El poeta Barack Obama
En el artículo que mencioné ayer sobre las lecturas del Presidente de EEUU Barak Obama comentaron, muy de paso, que Obama alguna vez quiso ser escritor. ¿Habrá querido ser un novelista como James Baldwin? ¿O quizá un poeta como Derek Walcott? Como sea, en los blogs de The Guardian un inocultablemente entusiasta Jay Parini dice que el discurso inaugural de Obama fue poesía pura. Y de la buena.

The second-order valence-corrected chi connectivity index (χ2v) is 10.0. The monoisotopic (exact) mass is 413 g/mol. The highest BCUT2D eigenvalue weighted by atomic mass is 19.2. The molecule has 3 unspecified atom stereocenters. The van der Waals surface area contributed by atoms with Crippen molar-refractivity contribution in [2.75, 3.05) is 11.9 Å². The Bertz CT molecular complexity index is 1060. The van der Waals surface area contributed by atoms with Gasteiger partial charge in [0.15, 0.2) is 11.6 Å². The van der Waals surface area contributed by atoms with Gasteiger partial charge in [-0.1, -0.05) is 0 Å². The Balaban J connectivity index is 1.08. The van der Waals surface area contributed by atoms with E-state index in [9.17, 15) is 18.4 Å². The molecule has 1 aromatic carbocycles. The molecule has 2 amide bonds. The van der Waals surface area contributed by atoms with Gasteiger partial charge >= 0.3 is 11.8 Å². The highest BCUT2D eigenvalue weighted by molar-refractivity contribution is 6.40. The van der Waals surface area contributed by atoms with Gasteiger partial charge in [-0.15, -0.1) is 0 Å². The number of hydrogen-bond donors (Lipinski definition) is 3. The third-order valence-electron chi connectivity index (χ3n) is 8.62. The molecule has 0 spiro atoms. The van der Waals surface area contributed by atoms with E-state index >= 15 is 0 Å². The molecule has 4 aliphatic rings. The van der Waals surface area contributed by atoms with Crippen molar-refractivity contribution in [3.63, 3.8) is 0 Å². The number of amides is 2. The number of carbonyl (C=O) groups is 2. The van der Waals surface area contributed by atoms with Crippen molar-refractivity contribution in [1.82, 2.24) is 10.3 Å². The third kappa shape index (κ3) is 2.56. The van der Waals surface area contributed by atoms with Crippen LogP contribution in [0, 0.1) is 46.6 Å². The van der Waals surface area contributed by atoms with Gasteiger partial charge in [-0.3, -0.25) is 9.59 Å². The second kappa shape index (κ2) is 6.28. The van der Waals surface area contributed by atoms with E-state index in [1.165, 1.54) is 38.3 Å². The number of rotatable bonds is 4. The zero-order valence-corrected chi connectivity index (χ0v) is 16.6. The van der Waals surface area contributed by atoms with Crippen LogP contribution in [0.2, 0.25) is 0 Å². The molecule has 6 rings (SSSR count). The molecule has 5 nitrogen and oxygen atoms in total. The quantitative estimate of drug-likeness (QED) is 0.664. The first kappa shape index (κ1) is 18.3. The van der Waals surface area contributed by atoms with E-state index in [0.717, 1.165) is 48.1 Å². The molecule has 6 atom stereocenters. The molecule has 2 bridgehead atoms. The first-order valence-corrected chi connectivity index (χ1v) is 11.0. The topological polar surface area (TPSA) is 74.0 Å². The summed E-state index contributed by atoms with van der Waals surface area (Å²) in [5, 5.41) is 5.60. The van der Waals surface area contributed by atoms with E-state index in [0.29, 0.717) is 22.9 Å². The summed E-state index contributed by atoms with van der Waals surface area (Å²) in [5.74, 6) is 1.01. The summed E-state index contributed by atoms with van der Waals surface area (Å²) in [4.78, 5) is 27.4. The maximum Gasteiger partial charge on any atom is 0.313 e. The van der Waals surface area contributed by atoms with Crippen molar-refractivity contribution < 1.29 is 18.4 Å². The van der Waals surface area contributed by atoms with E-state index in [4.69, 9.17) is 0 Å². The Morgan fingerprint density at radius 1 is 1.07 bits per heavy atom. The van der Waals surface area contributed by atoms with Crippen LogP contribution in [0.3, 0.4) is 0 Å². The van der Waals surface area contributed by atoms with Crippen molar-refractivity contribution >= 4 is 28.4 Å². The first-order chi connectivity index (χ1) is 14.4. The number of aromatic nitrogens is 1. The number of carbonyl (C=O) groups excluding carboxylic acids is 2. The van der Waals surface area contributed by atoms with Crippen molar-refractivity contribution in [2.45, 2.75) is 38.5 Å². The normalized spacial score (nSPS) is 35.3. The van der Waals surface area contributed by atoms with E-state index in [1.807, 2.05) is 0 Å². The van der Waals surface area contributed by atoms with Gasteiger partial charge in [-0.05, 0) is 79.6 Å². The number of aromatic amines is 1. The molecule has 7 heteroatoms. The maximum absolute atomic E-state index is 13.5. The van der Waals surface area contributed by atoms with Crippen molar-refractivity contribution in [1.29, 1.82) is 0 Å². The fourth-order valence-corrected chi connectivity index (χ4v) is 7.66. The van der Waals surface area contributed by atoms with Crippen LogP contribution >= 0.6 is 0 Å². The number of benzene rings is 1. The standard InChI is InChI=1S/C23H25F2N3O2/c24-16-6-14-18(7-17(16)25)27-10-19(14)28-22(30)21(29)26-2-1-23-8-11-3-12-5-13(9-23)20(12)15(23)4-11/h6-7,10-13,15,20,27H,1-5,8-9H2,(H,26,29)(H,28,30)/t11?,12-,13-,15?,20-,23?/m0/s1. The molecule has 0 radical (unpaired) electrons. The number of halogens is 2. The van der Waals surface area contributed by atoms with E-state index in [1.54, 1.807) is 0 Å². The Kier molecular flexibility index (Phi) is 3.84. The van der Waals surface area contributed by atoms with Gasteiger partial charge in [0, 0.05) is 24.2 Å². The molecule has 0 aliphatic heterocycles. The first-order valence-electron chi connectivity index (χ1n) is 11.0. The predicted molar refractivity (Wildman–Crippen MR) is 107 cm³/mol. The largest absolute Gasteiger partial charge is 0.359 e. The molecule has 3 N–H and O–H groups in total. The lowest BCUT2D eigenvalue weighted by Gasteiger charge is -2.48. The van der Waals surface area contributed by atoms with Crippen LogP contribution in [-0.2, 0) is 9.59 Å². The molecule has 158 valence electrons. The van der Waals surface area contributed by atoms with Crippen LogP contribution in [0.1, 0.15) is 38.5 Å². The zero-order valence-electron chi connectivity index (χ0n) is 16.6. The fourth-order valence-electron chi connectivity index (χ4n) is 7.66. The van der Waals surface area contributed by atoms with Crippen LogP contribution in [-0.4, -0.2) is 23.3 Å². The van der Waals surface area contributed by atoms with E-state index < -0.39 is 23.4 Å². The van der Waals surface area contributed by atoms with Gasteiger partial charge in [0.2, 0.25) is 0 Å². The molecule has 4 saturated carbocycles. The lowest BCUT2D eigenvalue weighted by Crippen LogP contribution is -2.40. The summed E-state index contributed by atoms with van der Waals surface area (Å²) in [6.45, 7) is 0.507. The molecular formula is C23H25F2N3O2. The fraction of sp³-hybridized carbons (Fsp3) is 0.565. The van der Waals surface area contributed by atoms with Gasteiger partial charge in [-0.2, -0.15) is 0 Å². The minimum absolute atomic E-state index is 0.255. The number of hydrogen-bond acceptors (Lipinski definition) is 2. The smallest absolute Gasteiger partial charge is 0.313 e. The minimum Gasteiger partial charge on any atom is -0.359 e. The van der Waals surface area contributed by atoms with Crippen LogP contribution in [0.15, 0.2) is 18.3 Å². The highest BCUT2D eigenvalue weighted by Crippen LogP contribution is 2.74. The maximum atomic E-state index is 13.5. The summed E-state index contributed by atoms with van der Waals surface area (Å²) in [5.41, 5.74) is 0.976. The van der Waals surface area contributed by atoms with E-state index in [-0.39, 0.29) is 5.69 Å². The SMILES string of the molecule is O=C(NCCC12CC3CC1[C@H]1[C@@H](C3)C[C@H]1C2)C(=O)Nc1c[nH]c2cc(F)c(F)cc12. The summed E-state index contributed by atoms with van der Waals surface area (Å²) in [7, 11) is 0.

But could it truly be termed "poetry"? If, as Gerard Manley Hopkins once suggested, poetry is "the common language heightened", then President Obama (how I loved typing that phrase for the first time) became a poet in his speech. He made the language itself resonate; and he did so not by fancy writing or superficially elevated diction or self-conscious parallelism in the syntax. Anyone who rereads the speech closely will see that he used only the simplest of words: "new", "nation", "now", "generation", "common", "courage", "world". And he spoke these words in straightforward cadences that have already become familiar, drawing them out to exactly the right length. (...) Complaints about the speech's content are already being heard. Obama didn't address many of the serious issues before him, such as Gaza. While he touched a few obvious bases, such as global warming, he did so lightly. He ignored specifics in a way bound to annoy segments of his public. And yet this speech moved me - as only real poetry does - on the deepest level. Not generally one for tears, I had wet cheeks as I listened, and I wasn't alone. I felt proud to be an American on Inauguration Day - a ridiculous thing to say, I know. That pride may not last very long, and I don't want it to last in that way. But as Obama spoke, as when any poet reads a wonderful and true poem, the listener became the words. Speaker and audience responded as one. It was all performance, and yet it was a genuine form of poetry: pure, simple, and direct. The winds of history, of course, blew hard at the president's back, lifting his words across the expanse Washington and the world beyond. He had to say very little to say a lot. But - like all good poets – he understood what little needed to be said, and how much this fragment of language mattered to a world in desperate need, at that very hour, of these exact words.